William F. Buckley's ingratiating letters to J. Edgar Hoover are released. / Commons Wikimedia
The Baffler,  October 13, 2015

Daily Bafflements

William F. Buckley's ingratiating letters to J. Edgar Hoover are released. / Commons Wikimedia
w
o
r
d

f
a
c
t
o
r
y

• Persecution of Christians has taken a number of different forms over the years, from being burned alivestoned to death, crucified (both then and now), and perhaps the most sinister of them all, asked awkward questions over brunch. Yes, that’s the sort of awkwardness that comes only when dating while Christian among the godless urbanites in the northeastern United States, notes one Buzzfeed contributor. Disregard that Buzzfeed’s conception of faith is one that is so sterile and banal that it fits nicely into a corporate-friendly YouTube video about how religion and “open mindedness” aren’t at odds with one another—this is serious persecution that we’re talking about! 

• Taking a breather between swapping hipster furniture and posting their babysitting needs, the users of Oakland social network Nextdoor.com have taken to using the forum to engage in a grassroots racial profiling effort: “residents have called Black and Latino men suspicious for being near bus stops, standing in “shadows,” making U-turns, and hanging around outside coffee shops.” At the drop of a hat, off the back of this secondhand advice, these curtain twitchers encourage each other to participate in community life by alerting the cops. Hm.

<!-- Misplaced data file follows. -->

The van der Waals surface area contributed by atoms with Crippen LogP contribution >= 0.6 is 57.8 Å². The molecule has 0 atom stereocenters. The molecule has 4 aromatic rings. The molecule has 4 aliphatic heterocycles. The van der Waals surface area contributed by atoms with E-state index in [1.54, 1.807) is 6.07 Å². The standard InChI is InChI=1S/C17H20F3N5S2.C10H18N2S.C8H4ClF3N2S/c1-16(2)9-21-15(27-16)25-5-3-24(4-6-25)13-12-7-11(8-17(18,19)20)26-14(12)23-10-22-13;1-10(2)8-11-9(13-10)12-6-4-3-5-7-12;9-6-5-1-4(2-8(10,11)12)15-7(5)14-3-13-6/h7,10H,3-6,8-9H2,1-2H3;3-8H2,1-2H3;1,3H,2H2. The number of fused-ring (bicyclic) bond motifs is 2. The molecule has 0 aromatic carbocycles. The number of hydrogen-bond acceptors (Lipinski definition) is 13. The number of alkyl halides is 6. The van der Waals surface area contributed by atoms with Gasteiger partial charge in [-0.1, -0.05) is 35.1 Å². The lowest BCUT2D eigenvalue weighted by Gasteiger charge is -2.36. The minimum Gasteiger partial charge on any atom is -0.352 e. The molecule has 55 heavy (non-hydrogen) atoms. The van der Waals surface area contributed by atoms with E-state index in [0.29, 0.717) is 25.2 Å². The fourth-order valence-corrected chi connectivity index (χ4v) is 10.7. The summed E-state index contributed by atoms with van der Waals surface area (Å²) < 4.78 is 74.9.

• Conservative Cheshire Cat William F. Buckley’s fawning correspondence with the FBI is up online, including a thank you letter written by Buckley’s son, who decided to be “an action man” after visiting the bureau. (Thanks Muck Rock!)

• “The word that kept coming up was prick,” says Lou Reed’s disappointed biographer. “Girlfriends called him a prick, people he was at school with called him a prick; people in his band called him a prick.”

You Might Also Enjoy

Suits and Ties

Nick Oltmann

The alt-right has been going through some growing pains these last few weeks. On inauguration day, the now-notorious Richard Spencer. . .

word factory

World Processor

Jacob Silverman

Consider the plight of the office drone: more gadgeted-out than ever, but still facing the same struggle for essential benefits, wages,. . .

salvos

Baffler Newsletter

new email subscribers receive a digital copy of our current issue.

Further Reading

 April 14

The gospel of Scott Adams is one of mediocrity untroubled by humility, which means that now is the perfect time for him to. . .